23 October 2018
By Shane M Hanlon
The recent IPCC report was pretty stark. The sensationalist headlines aside, warming needs to be limited to 1.5 °C and that’s much safer than 2 °C, but still risky. There are benefits like significantly reducing the risks of water scarcity, ill-health, food insecurity, flood and drought, extreme heat, tropical cyclones, biodiversity loss, and sea level rise. However, 1.5 °C is still bad.
But what does 1.5 °C even look (or feel) like? Can we actually sense that, or at least imagine what that might feel like? This is part of the problem of communicating the risks of warming. Putting things in the terms of temperature rise is better (from a public communication perspective) than the extremely technical models used by scientists in the field, but is still imperfect. That’s why scientists and communicators are looking for ways to (re)frame the messaging around climate science.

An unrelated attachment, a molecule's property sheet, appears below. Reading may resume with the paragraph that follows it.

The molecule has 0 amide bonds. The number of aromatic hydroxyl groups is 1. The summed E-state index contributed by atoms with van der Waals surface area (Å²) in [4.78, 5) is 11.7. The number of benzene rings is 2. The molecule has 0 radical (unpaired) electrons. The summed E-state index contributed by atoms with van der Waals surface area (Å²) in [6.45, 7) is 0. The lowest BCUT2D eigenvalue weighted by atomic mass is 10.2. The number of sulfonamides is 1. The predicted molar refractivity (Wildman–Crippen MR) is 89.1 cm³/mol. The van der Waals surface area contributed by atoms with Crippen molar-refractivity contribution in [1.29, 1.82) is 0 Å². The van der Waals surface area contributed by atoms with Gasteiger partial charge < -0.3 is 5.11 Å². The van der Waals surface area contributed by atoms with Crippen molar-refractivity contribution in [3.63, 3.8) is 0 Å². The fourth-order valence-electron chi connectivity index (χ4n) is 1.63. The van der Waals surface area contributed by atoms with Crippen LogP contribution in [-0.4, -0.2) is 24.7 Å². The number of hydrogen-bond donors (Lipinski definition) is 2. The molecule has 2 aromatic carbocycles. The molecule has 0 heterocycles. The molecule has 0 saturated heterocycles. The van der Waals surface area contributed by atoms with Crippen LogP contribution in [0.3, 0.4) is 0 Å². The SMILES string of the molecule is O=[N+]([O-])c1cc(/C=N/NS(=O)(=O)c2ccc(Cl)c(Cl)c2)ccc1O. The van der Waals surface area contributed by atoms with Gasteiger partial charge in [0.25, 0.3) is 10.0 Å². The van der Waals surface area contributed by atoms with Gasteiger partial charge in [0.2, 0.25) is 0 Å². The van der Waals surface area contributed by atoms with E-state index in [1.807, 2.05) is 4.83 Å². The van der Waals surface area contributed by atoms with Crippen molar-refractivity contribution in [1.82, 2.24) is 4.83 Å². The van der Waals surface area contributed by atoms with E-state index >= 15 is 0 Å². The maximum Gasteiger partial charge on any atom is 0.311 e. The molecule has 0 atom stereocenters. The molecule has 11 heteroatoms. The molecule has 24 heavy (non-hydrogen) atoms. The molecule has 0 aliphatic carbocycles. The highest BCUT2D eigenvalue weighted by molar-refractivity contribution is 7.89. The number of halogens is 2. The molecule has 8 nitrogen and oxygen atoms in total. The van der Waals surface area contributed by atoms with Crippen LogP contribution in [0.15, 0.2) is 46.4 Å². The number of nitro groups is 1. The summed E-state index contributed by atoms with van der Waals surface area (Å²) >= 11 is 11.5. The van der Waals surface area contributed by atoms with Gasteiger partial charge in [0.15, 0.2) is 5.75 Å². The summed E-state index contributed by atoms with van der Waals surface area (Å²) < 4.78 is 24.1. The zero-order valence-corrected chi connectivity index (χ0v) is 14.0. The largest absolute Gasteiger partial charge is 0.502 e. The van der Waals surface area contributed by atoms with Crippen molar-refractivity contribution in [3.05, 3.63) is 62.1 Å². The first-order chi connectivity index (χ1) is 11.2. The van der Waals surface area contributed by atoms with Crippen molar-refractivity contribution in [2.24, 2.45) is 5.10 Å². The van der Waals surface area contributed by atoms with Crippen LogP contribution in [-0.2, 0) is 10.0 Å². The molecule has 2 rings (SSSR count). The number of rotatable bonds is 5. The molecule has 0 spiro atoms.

In a recent paper, Reframing Future Risks of Extreme Heat in the United States, the authors showed that framing future rises in global temperature in the context of previous regionally-specific extreme heat events helps people imagine what these rises looks like. In other words, if you experienced the 2010 heatwave in Los Angeles, you’re more likely to be able to imagine future increases in average temperatures.
This work is an important step in helping the non-science public realize the seriousness of future temperature projections.